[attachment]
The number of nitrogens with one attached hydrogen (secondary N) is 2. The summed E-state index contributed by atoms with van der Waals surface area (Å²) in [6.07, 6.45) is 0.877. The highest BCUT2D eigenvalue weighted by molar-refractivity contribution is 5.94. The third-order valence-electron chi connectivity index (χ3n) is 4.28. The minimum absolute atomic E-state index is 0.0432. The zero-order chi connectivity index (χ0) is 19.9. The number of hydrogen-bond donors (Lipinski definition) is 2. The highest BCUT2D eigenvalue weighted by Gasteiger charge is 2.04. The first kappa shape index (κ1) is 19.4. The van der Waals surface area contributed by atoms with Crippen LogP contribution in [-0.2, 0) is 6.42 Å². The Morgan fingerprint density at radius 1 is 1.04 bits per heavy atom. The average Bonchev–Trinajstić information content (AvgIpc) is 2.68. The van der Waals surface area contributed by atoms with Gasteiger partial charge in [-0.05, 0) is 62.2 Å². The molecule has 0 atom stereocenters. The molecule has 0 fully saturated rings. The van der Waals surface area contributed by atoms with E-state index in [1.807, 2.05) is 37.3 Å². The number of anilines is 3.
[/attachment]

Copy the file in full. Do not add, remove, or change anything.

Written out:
The number of nitrogens with one attached hydrogen (secondary N) is 2. The summed E-state index contributed by atoms with van der Waals surface area (Å²) in [6.07, 6.45) is 0.877. The highest BCUT2D eigenvalue weighted by molar-refractivity contribution is 5.94. The third-order valence-electron chi connectivity index (χ3n) is 4.28. The minimum absolute atomic E-state index is 0.0432. The zero-order chi connectivity index (χ0) is 19.9. The number of hydrogen-bond donors (Lipinski definition) is 2. The highest BCUT2D eigenvalue weighted by Gasteiger charge is 2.04. The first kappa shape index (κ1) is 19.4. The van der Waals surface area contributed by atoms with Crippen LogP contribution in [-0.2, 0) is 6.42 Å². The Morgan fingerprint density at radius 1 is 1.04 bits per heavy atom. The average Bonchev–Trinajstić information content (AvgIpc) is 2.68. The van der Waals surface area contributed by atoms with Gasteiger partial charge in [-0.05, 0) is 62.2 Å². The molecule has 0 atom stereocenters. The molecule has 0 fully saturated rings. The van der Waals surface area contributed by atoms with E-state index in [1.807, 2.05) is 37.3 Å². The number of anilines is 3.